New Albums added to this Site
Some changes have been made. There is now a section called Parks and Gardens consisting of Albums on material from five of the country's National Botanical Gardens. New and existing material has been moved here. Hopefully other admired and noteworthy parks and gardens can be added in future. Many photos taken in such institutions have not been moved, in order to keep core coverage on plant species and genera together, as far as possible. The Kruger National Park Album is the first of its kind to be included in this section.
In order to ensure that all items on a plant of interest are accessed, the Search Box should be used to bring together all the pictures of the plant under investigation. Some may be posted under Genera, Habitat, Regions, Parks and Gardens and of course, the conglomerate categories under Types.
The latest genus Albums added to the Operation Wildflower Site are the ones on Orthochilus, Gardenia and Ipomoea. This means that existing photos and stories about plants belonging to these genera already on the Site have been moved from the more general Albums called Orchids, Trees, Herbs and Bulbs into their own new Albums under Genera. The orchid (and other) photos have generously been made available for use on this Site by Judd Kirkel who has been photographing flowers over many years.
Note that the Acacia Album that appeared under Genera on these southern African trees has been removed, its contents transferred to the newly introduced genera Albums for Senegalia and Vachellia respectively. This is in accordance with official plant name changes accepted at an International Botanical Congress.
General Approach to Posting Material in Albums
There is a genus Album in every case where enough material has been accumulated to warrant a stand-alone grouping of photos and stories. There are now more than 75 such genus Albums. The biggest ones at present show photos of plants belonging to the genera Crassula, Euphorbia, Pelargonium and Aloe. Keep watching, more will be added!
A few species growing in the southern African region, but not in South Africa itself, are included due to local interest. A case in point is Aloe polyphylla from Lesotho. This plant is so well known locally that many South Africans do not recognise it as an exotic. Distribution of many plants straddle national borders where plants find both sides of fences habitable.
In this way succulents from Namibia and Botswana are often also South African citizens by right, i.e. by growing here in nature, not by human intervention. Indigenous plants mostly have citizenship claims from times before the drawing of national borders. Natural vegetation migration is, however, an ongoing process with no regard for arrangements made by humans.
Respect for biodiversity and preservation of life on earth may be better served if the concept of ownership of plant and animal species is revisited. We should regard the issue in similar vein as the education that humanity had undergone when human slavery was abolished; if not in fact, at least in legislation and commonly accepted values.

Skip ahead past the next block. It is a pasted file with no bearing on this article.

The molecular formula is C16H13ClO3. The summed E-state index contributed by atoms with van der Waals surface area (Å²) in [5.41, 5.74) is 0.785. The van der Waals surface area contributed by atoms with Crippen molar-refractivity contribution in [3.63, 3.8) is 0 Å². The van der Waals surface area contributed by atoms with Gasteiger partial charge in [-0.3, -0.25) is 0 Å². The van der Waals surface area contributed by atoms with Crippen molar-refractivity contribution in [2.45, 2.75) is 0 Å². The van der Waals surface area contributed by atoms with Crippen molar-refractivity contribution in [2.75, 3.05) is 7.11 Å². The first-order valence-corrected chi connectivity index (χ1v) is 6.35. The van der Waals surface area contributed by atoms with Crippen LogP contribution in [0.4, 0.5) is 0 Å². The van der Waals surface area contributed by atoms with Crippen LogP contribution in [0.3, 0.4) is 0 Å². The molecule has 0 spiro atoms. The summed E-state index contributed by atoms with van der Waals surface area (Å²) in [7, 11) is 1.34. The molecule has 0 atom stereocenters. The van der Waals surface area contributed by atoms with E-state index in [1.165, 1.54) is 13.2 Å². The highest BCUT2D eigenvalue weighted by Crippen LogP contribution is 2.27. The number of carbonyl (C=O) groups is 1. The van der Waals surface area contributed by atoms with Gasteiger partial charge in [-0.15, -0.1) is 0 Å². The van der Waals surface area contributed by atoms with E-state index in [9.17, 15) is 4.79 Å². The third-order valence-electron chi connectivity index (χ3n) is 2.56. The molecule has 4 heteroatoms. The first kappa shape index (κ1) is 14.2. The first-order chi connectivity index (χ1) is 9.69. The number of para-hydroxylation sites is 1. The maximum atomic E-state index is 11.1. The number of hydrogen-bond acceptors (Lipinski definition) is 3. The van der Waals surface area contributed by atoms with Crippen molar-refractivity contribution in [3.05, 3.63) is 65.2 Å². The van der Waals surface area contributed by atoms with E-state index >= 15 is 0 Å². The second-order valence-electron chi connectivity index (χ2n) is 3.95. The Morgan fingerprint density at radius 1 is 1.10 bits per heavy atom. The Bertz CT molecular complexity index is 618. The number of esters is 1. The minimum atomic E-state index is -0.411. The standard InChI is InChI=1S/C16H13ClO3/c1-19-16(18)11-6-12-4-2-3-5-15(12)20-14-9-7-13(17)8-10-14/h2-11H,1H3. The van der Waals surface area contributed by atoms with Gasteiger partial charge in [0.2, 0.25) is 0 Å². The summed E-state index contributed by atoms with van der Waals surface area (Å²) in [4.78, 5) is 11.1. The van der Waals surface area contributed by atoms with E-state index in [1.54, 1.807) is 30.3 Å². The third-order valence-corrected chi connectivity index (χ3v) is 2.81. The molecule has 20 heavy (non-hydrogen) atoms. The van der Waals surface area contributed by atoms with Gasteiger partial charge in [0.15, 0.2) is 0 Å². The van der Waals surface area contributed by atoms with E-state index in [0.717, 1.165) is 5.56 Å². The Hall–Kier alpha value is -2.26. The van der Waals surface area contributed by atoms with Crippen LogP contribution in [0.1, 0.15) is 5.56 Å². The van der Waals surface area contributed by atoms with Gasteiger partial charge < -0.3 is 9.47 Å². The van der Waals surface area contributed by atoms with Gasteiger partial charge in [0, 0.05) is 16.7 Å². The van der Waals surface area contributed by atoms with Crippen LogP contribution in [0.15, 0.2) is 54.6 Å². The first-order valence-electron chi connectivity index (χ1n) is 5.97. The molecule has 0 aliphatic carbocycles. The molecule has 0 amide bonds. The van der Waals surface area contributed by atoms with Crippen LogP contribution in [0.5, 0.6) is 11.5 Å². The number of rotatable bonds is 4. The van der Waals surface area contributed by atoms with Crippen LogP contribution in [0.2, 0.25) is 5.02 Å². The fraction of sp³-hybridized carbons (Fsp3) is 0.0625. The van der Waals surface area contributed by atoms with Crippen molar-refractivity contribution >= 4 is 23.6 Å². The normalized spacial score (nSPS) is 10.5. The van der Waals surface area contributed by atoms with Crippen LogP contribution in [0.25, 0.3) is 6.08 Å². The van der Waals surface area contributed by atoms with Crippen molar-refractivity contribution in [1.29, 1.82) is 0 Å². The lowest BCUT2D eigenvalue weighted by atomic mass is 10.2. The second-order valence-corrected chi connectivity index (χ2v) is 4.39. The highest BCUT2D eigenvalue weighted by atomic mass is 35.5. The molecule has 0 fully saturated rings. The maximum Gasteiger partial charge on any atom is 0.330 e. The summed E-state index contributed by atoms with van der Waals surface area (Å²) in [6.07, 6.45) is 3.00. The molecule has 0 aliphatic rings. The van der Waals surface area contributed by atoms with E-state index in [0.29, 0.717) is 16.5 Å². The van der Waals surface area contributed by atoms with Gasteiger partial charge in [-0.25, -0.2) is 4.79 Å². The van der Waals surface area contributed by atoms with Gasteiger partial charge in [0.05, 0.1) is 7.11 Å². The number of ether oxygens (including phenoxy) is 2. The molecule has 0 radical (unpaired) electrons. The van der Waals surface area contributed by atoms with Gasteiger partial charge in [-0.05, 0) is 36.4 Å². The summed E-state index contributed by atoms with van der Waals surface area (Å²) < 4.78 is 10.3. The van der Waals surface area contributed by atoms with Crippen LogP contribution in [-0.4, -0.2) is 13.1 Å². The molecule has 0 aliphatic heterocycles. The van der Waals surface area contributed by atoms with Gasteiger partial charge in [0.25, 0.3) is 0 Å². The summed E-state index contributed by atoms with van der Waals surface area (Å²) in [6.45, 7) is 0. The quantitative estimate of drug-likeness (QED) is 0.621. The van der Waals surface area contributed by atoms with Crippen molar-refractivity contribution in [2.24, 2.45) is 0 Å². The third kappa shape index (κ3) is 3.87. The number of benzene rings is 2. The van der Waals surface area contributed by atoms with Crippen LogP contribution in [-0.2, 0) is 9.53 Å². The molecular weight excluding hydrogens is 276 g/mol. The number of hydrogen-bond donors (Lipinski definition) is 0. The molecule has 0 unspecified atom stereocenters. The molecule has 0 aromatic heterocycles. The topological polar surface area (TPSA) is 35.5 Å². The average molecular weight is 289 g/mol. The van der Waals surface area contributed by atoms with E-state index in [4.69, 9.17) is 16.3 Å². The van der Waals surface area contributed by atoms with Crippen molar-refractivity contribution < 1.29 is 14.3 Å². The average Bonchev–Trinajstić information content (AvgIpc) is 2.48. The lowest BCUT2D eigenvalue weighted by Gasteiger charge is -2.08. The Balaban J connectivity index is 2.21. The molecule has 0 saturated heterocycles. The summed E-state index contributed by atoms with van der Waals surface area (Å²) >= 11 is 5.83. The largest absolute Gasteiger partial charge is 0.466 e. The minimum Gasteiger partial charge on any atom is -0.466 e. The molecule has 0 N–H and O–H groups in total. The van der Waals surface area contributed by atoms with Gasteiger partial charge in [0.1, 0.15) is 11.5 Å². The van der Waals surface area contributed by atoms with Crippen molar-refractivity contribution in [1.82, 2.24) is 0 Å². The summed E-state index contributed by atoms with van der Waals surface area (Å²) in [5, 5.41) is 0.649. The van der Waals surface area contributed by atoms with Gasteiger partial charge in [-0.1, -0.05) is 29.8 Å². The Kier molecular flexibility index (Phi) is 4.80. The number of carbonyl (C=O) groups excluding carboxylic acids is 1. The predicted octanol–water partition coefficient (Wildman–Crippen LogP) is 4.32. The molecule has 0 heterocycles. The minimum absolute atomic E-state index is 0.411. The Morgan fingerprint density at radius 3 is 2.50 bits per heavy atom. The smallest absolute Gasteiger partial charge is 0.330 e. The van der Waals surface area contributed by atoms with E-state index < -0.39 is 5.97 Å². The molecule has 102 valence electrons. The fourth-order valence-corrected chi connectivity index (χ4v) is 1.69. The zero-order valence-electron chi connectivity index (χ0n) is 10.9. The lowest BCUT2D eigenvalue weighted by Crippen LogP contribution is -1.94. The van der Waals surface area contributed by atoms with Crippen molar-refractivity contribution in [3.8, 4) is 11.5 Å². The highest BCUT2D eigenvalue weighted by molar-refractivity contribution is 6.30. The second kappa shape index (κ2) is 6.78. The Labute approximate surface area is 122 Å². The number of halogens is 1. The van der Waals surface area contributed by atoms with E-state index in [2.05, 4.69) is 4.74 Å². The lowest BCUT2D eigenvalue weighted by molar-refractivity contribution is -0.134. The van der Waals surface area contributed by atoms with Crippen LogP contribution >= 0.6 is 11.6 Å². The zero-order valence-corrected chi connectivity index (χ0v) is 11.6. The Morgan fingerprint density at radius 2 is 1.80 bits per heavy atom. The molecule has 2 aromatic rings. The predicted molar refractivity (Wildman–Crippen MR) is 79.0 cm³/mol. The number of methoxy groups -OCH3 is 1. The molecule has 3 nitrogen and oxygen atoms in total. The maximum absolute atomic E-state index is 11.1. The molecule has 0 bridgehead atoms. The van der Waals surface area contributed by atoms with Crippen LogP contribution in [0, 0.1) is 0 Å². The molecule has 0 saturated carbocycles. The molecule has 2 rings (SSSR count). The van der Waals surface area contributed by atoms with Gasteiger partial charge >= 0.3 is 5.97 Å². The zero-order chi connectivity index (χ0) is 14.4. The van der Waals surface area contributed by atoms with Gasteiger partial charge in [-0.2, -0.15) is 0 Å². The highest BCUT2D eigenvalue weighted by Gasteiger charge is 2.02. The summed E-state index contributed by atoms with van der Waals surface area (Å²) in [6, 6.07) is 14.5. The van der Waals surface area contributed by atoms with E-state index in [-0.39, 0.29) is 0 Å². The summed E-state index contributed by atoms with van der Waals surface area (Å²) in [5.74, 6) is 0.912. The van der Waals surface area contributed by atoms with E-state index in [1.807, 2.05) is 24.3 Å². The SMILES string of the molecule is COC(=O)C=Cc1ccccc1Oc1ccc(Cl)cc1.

Albert Schweitzer long ago explored the concept of not harming a plant or animal unless justified by need. Preserving quality life on earth is clearly an issue meriting value driven thinking. Materialism surely does not qualify as the only value in a complex system and the economy should serve human needs, not replace religion, especially as far as the adoration of growth in profits is concerned.
Following a holistic line of thinking, the habitat Albums on this Site warrant the inclusion of just the occasional foreign plant species picture as well. This enhances the exploration of concepts relating to environment and ecology. Or in lighter vein, excessive purism might impoverish the enjoyment of the flower world, taint it with misplaced nationalism. We are amateurs and flexible after all, making our own rules. Nature is undivided, one living thing. Exceptions prove rules in living systems. So rules should remain few and allow for the evolution of thought and practice; as living systems do. But every system retains its appropriately adapting identity, or dies.
Work is still underway on new Albums to cover additional types of habitat as well as more local South African regions.
Plant Rescue by Members where Development replaces Nature
Members of Operation Wildflower have been collecting thousands of indigenous plants belonging to hundreds of species from many sites for around fifty years. A recent example was the basin of the De Hoop Dam where the water level has since reached the overflow, ending that adventure for our members.
The Operation Wildflower Committee is continually searching for new sites where indigenous vegetation is to be destroyed. Negotiations with owners, developers and the relevant authorities are embarked upon wherever they may yield rescue opportunities for our members. Anyone aware of such an opportunity is requested to contact the Chairman of Operation Wildflower at 082 458 0179.
This is a successful plant conservation project that has given many members joyful hours in nature as well as establishing lifelong friendships and beautiful gardens. Why not join and participate in the rescue and garden enhancement weekends facilitated by our Association? If your garden is already nearly full, you may still want to walk in otherwise inaccessible veld covered in beautiful vegetation and pick something small for nurturing in a container.